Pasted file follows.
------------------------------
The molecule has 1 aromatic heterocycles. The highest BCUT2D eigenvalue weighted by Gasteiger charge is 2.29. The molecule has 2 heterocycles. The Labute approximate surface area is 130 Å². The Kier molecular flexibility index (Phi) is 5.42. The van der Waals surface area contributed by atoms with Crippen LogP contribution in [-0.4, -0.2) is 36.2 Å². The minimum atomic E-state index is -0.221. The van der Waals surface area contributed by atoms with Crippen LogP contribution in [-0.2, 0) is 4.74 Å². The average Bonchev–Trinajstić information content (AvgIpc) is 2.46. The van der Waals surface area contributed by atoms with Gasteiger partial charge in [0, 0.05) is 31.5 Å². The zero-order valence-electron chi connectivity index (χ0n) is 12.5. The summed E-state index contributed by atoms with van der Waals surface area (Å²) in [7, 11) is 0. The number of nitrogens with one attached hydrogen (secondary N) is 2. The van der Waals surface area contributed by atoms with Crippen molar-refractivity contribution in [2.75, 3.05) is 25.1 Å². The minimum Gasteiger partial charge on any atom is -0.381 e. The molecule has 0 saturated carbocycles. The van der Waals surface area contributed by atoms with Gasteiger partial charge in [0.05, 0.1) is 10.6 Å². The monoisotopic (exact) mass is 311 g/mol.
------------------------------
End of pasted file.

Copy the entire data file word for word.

The molecule has 1 aromatic heterocycles. The highest BCUT2D eigenvalue weighted by Gasteiger charge is 2.29. The molecule has 2 heterocycles. The Labute approximate surface area is 130 Å². The Kier molecular flexibility index (Phi) is 5.42. The van der Waals surface area contributed by atoms with Crippen LogP contribution in [-0.4, -0.2) is 36.2 Å². The minimum atomic E-state index is -0.221. The van der Waals surface area contributed by atoms with Crippen LogP contribution in [-0.2, 0) is 4.74 Å². The average Bonchev–Trinajstić information content (AvgIpc) is 2.46. The van der Waals surface area contributed by atoms with Gasteiger partial charge in [0, 0.05) is 31.5 Å². The zero-order valence-electron chi connectivity index (χ0n) is 12.5. The summed E-state index contributed by atoms with van der Waals surface area (Å²) in [7, 11) is 0. The number of nitrogens with one attached hydrogen (secondary N) is 2. The van der Waals surface area contributed by atoms with Crippen molar-refractivity contribution in [2.75, 3.05) is 25.1 Å². The minimum Gasteiger partial charge on any atom is -0.381 e. The molecule has 0 saturated carbocycles. The van der Waals surface area contributed by atoms with Gasteiger partial charge in [0.05, 0.1) is 10.6 Å². The monoisotopic (exact) mass is 311 g/mol.